We encourage all our friends to read it and consider natural childbirth. It really did give us a "push" in the right direction. :)
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11 of 11 people found the following review helpful
on April 4, 2001
Dr. Bradley revolutionized American childbirth when he began, in the 1940's, insisting that husbands coach their wives during childbirth. This was when fathers were relegated to the waiting room, and childbirth was treated like a disease that the good doctors "cured".
Bradley examined the situation for himself, and realized that it was preposterous for childbirth to be handled the way it was. And a good thing for us that he did this!
In this book he explains his research, and his experiences as a doctor. He also gives the practical information that expectant fathers need, and he advocates such wonderful things as breastfeeding and "taking your wife out once a week for a date!"
Some women today might find him to be a bit "patriarchal", but I think he's charming, and he's obviously got a lot of respect for women and the natural processes of the female body. He does tell the husbands to make sure they get their wives to do certain things, but I think it's great that he expects husbands to take so much responsibility! In those days, childbirth and pregnancy were not in the "man's domain" at all.
He also advocates drug-free childbirth as being the safest route for mother and baby. He gives a method of childbirth that helps ease the pain, and I advise pregnant women to read this section carefully, and do the exercises! It really does help!
I recommend this book to anyone who is expecting, or plans to be expecting, a baby. As an advocate of natural childbirth, I give this book 2 thumbs up!
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10 of 10 people found the following review helpful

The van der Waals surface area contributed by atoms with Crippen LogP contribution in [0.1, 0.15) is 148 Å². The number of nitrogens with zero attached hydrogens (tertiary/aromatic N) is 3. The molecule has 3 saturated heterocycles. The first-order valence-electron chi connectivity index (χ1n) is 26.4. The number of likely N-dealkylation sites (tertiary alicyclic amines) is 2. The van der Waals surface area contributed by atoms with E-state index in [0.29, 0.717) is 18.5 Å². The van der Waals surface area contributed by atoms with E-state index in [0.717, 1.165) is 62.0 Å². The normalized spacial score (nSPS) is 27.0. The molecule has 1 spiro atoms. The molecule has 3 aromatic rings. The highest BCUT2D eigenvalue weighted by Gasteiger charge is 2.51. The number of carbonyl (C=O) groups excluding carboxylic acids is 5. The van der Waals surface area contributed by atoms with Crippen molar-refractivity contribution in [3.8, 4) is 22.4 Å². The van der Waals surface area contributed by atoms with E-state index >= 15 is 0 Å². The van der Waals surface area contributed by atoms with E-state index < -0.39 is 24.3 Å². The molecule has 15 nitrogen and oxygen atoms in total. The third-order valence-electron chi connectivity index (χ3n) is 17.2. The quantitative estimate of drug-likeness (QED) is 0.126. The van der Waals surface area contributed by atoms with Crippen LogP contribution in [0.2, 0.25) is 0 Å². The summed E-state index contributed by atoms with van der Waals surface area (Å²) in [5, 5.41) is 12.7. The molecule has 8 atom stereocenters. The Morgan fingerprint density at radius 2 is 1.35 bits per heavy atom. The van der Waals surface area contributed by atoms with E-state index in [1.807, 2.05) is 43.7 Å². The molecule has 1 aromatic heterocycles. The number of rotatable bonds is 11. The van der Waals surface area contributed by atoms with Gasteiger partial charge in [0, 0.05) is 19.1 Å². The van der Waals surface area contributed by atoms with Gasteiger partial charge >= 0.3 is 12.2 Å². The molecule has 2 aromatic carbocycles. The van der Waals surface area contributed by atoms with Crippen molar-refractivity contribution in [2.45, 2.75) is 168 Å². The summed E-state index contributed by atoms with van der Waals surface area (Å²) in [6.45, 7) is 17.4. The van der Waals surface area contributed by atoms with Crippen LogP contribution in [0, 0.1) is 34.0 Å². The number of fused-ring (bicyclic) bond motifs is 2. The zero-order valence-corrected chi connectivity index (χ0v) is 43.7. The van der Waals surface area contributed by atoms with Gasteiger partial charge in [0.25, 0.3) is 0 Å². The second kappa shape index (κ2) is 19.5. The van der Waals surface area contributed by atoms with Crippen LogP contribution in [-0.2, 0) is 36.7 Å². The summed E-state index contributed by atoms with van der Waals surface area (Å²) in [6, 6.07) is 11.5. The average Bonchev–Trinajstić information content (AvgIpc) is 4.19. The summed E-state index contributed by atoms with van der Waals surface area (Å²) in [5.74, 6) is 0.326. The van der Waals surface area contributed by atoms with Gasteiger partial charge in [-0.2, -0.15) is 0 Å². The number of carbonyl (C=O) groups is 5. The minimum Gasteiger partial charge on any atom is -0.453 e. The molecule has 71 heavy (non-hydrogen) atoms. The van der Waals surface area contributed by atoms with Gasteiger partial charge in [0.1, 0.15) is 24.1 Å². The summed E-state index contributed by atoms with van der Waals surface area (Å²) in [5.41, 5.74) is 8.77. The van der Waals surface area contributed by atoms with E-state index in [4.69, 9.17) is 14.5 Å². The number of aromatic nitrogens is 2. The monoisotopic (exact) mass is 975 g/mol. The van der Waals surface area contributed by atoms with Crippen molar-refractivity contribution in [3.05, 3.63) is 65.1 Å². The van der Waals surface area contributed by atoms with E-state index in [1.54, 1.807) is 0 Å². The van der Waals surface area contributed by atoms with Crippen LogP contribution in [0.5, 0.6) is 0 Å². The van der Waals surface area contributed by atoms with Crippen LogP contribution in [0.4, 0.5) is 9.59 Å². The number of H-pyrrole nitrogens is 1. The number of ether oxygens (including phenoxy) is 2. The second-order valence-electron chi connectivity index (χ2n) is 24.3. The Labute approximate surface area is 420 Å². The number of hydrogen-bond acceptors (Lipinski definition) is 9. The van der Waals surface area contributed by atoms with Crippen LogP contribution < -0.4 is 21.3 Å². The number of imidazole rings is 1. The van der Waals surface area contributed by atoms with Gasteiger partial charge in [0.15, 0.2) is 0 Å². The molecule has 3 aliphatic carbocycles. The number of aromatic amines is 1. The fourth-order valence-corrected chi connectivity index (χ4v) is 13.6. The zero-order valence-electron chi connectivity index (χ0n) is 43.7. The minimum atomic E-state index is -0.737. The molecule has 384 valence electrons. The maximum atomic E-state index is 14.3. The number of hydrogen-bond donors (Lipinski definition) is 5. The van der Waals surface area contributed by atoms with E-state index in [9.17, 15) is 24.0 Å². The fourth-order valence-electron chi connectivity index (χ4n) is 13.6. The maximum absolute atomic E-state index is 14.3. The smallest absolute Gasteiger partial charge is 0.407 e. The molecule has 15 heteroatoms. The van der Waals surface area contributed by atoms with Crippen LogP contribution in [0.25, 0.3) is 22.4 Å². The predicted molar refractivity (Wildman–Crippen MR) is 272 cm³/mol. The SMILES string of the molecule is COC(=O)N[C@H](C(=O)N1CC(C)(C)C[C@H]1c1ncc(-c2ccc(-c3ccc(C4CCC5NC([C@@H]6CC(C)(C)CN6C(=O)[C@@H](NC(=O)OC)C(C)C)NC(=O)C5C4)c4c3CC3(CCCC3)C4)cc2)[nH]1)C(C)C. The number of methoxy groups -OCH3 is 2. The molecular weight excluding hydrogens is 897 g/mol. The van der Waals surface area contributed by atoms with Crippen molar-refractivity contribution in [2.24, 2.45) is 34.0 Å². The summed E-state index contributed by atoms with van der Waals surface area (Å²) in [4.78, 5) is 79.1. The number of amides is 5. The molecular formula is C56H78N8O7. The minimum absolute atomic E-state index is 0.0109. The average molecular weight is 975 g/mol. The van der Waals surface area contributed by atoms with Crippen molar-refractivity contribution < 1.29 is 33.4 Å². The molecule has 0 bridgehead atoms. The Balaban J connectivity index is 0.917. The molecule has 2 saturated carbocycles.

on December 25, 2000
This and all the books written by Dr. Bradley has made labor FUN for me. I love being in labor. It is a wonderful refreshing way of envisioning labor. I had one child in the hospital (horrible experience). I NEVER would want to have a happy in the hospital! The other two at home with the siblings watching and good friends and family watching nearby (midwives and assistants too). Those were the most wonderful moments of my life. I can't imagine giving birth any other way. My son who was age 3yrs at the time of the youngest birth still remembers it this day. My kids have a wonderful relationship and understands where they came from and how they are related. I often feel terrible when I hear of other people's awful "hospital, overintervention, stressful and painful labor situations" because I have experienced both and know how wonderful it is to have a beautiful labor. What helped me most about Dr. Bradley and books are the visualizations of the flower opening during labor (representing your cervix) and riding the waves out (representing the contractions). There are no silly breathing techniques for each stage of labor (who on earth can really remember those while you are in the middle of labor-much less listen to person screaming at you to breath this way or that). This book and all of Bradley books are must haves for all expecting parents! Even if you chose to go the hospital route or the medicated route Bradley can still help you through the process.
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14 of 15 people found the following review helpful
on December 15, 2000
This was Dr. Bradley's original work on natural childbirth. This visionary OB helped women to reclaim the natural, joyous method of birthing for which their bodies had been designed. I read it and immediately sought out a Bradley instructor to learn the method. My daughter was subsequently born after a short, relatively painless labor (hard work, but no "pain"), with dad coaching. :)